Eula (Chantelle Han) and Morris (Charles Boyland) are heading out to where they know about a veteran who has hoarded some very valuable truffles and they’re going to steal them. Times are hard for them both and with a baby on the way and not to mention the pandemic, they feel even more desperate than usual.
They find themselves disagreeing with each other before they get there too, with Eula hoping that it will all go smoothly and Morris worrying about the outcome. When they get there, all seems quiet as they would have expected, but suddenly somebody comes out of nowhere and attacks Morris leaving Eula to fight for her life.
Escaping, Eula finds herself wandering in the wilderness and of all the things she thought would go wrong, she never thought she’d be fighting for her life.
Peppergrass is a crime thriller directed by Steven Garbas and Chantelle Han and co-written by Philip Irwin. A premise which sounds very original, utilising the events at the time the movie was filmed, it becomes one of the better lockdown movies.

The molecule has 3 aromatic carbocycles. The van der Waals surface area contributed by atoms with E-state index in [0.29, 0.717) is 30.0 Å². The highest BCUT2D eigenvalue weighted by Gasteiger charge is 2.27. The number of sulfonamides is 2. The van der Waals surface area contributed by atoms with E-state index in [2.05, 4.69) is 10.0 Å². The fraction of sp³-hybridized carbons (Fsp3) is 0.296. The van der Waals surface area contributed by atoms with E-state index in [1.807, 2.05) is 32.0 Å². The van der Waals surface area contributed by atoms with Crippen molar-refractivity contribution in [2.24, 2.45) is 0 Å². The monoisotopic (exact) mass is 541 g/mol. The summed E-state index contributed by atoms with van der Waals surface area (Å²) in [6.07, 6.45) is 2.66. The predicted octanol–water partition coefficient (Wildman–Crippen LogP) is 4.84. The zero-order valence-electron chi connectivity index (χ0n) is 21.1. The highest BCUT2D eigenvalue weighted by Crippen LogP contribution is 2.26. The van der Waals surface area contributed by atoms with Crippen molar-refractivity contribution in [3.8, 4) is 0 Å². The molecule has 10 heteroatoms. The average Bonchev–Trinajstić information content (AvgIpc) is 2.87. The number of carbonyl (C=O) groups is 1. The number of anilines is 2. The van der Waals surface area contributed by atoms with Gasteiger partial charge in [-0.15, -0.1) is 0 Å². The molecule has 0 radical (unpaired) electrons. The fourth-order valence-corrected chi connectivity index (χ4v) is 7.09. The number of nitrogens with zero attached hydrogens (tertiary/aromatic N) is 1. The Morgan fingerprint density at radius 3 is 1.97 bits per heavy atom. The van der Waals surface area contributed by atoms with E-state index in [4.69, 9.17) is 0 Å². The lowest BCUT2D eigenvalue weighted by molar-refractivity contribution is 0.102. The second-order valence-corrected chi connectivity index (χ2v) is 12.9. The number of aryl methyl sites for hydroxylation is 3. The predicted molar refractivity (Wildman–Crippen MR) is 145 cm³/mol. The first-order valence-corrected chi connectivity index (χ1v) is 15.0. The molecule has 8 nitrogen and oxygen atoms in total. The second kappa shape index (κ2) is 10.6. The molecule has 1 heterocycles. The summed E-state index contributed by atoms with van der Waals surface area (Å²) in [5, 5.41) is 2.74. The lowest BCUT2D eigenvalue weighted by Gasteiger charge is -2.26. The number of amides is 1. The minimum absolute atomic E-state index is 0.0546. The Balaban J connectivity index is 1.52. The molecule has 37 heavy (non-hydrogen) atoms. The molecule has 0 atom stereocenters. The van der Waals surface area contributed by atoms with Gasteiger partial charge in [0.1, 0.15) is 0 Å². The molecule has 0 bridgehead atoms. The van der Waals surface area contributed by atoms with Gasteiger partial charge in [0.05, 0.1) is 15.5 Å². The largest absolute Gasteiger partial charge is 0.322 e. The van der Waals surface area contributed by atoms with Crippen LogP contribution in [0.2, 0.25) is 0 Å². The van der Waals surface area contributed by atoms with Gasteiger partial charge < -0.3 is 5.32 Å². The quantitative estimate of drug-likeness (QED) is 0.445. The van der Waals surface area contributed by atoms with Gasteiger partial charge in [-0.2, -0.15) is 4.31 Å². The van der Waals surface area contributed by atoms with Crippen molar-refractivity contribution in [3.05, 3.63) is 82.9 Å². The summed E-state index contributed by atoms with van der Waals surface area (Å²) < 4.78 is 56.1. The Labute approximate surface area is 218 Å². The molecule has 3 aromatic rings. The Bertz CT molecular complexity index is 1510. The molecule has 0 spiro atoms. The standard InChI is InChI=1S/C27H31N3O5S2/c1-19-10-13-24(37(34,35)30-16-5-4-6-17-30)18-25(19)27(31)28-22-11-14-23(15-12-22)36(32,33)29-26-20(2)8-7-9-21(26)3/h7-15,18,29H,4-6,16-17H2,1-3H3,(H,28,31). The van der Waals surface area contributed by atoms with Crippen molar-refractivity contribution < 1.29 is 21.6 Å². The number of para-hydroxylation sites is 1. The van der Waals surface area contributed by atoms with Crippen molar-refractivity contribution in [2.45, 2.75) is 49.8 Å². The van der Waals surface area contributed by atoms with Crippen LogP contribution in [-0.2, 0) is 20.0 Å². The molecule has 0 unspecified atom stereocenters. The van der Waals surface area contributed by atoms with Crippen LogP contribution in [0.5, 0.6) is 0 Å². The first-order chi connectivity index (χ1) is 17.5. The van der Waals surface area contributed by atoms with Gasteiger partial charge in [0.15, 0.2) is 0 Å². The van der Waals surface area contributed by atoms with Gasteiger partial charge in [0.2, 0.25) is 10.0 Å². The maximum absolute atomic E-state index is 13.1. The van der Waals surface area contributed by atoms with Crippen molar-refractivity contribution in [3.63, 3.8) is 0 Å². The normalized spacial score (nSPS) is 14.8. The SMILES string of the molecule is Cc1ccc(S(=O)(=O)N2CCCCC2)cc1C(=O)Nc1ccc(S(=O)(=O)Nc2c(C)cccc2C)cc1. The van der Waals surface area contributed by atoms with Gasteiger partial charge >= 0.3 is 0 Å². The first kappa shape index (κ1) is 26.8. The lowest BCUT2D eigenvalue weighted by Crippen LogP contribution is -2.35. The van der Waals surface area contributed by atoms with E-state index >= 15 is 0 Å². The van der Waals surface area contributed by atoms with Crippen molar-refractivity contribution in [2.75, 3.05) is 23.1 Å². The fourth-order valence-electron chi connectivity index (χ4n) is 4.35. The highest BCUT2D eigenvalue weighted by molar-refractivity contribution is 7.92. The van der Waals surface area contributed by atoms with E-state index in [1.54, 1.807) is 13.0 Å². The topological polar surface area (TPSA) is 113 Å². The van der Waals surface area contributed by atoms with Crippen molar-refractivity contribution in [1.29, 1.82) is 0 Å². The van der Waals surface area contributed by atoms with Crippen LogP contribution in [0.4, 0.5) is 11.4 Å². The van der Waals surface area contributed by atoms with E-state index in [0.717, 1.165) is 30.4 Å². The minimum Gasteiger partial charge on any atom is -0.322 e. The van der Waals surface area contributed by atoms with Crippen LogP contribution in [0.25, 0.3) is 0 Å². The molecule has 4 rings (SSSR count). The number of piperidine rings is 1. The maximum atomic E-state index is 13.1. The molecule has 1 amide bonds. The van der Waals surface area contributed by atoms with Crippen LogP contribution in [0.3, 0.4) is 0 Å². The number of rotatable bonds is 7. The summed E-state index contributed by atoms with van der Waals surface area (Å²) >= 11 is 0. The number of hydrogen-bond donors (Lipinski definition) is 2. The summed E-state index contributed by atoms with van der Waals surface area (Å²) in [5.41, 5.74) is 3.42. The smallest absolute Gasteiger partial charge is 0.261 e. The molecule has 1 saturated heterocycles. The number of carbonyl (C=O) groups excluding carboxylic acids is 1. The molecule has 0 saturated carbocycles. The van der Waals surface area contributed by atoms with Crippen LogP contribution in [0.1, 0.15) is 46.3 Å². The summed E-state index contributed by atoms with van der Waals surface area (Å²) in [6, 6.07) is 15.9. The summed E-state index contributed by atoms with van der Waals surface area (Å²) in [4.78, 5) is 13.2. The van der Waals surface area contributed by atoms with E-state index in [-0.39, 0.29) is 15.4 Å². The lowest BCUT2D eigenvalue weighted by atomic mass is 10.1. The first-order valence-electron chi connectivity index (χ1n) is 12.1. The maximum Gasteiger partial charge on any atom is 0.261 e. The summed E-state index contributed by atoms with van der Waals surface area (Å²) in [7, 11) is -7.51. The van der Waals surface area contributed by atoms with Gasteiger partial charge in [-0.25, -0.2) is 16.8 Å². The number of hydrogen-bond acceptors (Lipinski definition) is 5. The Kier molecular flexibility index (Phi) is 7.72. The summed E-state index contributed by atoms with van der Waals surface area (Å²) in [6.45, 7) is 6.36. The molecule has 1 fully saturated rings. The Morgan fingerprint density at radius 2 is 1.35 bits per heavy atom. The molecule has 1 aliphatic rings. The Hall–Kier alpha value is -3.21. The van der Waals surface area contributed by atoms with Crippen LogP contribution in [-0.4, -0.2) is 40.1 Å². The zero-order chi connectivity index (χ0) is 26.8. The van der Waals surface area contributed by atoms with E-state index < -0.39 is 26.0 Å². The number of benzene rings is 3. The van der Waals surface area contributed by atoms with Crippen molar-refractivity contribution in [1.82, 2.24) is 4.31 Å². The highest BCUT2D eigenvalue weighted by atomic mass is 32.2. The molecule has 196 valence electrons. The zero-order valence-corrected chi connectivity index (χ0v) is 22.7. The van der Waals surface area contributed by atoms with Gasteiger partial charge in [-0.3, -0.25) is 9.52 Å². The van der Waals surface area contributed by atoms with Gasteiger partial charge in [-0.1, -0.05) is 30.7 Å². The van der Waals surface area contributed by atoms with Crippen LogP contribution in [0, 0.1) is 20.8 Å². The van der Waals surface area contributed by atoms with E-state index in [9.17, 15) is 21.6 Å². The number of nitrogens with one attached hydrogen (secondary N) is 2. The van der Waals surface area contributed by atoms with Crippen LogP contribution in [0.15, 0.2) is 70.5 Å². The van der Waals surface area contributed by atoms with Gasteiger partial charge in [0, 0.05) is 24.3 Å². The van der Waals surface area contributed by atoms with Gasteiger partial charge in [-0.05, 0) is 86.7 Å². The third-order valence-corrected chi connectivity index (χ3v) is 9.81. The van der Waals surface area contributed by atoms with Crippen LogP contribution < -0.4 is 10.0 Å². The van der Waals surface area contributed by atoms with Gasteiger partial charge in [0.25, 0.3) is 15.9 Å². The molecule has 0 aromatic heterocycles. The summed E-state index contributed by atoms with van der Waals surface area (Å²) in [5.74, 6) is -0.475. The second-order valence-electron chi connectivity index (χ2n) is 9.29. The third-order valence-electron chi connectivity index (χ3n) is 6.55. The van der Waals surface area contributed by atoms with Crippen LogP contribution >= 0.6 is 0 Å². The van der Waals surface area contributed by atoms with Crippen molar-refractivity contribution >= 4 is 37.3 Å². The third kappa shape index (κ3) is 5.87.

However, despite the uniqueness of the concept and how it’s seamlessly weaved into real life events, the audience may think that not everything went as planned. This could explain the long periods of time where Eula is by herself, while reminding audiences of films such as The Revenant and Cast Away, it only drags the movie out and slows down the pace. It could be that there were other plans laid in place that had to change during that point, but the audience will never know.
Han does a good job portraying a desperate woman being put very much out of her depth and the audience may believe that with her roles as co-writer and co-director that Peppergrass was a vehicle for her. However, Peppergrass still manages to maintain a good story which doesn’t focus too much on Han’s performance as other passion projects would.
Beautifully shot with a team of talented filmmakers, Peppergrass made it out of the other side of the pandemic intact. Where other lockdown movies failed because of being caught in a panic, Peppergrass shows that competent filmmaking can work even in the worst of conditions.
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